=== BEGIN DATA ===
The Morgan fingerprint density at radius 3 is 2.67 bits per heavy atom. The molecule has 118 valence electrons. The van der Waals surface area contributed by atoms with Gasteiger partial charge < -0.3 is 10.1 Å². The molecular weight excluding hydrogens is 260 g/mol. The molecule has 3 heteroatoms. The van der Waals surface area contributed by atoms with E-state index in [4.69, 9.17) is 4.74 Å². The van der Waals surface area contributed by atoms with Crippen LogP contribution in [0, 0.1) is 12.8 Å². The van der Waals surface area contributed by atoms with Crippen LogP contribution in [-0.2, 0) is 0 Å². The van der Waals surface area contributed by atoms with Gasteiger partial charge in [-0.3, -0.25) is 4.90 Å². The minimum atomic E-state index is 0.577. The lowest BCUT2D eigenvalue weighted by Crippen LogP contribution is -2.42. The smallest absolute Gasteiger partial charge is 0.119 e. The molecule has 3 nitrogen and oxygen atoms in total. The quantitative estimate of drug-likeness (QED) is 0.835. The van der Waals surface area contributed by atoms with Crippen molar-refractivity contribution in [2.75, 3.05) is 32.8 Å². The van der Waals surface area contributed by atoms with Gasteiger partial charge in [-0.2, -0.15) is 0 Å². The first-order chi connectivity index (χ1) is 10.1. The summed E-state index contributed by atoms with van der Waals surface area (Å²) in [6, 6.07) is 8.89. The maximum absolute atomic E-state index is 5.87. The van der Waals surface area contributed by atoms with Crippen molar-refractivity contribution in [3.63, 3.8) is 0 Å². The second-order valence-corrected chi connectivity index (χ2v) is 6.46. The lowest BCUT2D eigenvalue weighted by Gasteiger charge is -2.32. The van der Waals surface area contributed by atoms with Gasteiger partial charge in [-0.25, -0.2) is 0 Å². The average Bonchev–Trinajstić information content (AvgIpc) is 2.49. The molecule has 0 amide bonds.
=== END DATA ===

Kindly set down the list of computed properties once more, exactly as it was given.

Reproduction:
The Morgan fingerprint density at radius 3 is 2.67 bits per heavy atom. The molecule has 118 valence electrons. The van der Waals surface area contributed by atoms with Gasteiger partial charge < -0.3 is 10.1 Å². The molecular weight excluding hydrogens is 260 g/mol. The molecule has 3 heteroatoms. The van der Waals surface area contributed by atoms with E-state index in [4.69, 9.17) is 4.74 Å². The van der Waals surface area contributed by atoms with Crippen LogP contribution in [0, 0.1) is 12.8 Å². The van der Waals surface area contributed by atoms with Crippen LogP contribution in [-0.2, 0) is 0 Å². The van der Waals surface area contributed by atoms with Gasteiger partial charge in [-0.3, -0.25) is 4.90 Å². The minimum atomic E-state index is 0.577. The lowest BCUT2D eigenvalue weighted by Crippen LogP contribution is -2.42. The smallest absolute Gasteiger partial charge is 0.119 e. The molecule has 3 nitrogen and oxygen atoms in total. The quantitative estimate of drug-likeness (QED) is 0.835. The van der Waals surface area contributed by atoms with Crippen molar-refractivity contribution in [2.75, 3.05) is 32.8 Å². The van der Waals surface area contributed by atoms with Gasteiger partial charge in [-0.2, -0.15) is 0 Å². The first-order chi connectivity index (χ1) is 10.1. The summed E-state index contributed by atoms with van der Waals surface area (Å²) in [6, 6.07) is 8.89. The maximum absolute atomic E-state index is 5.87. The van der Waals surface area contributed by atoms with Crippen molar-refractivity contribution in [3.63, 3.8) is 0 Å². The second-order valence-corrected chi connectivity index (χ2v) is 6.46. The lowest BCUT2D eigenvalue weighted by Gasteiger charge is -2.32. The van der Waals surface area contributed by atoms with Gasteiger partial charge in [-0.25, -0.2) is 0 Å². The average Bonchev–Trinajstić information content (AvgIpc) is 2.49. The molecule has 0 amide bonds.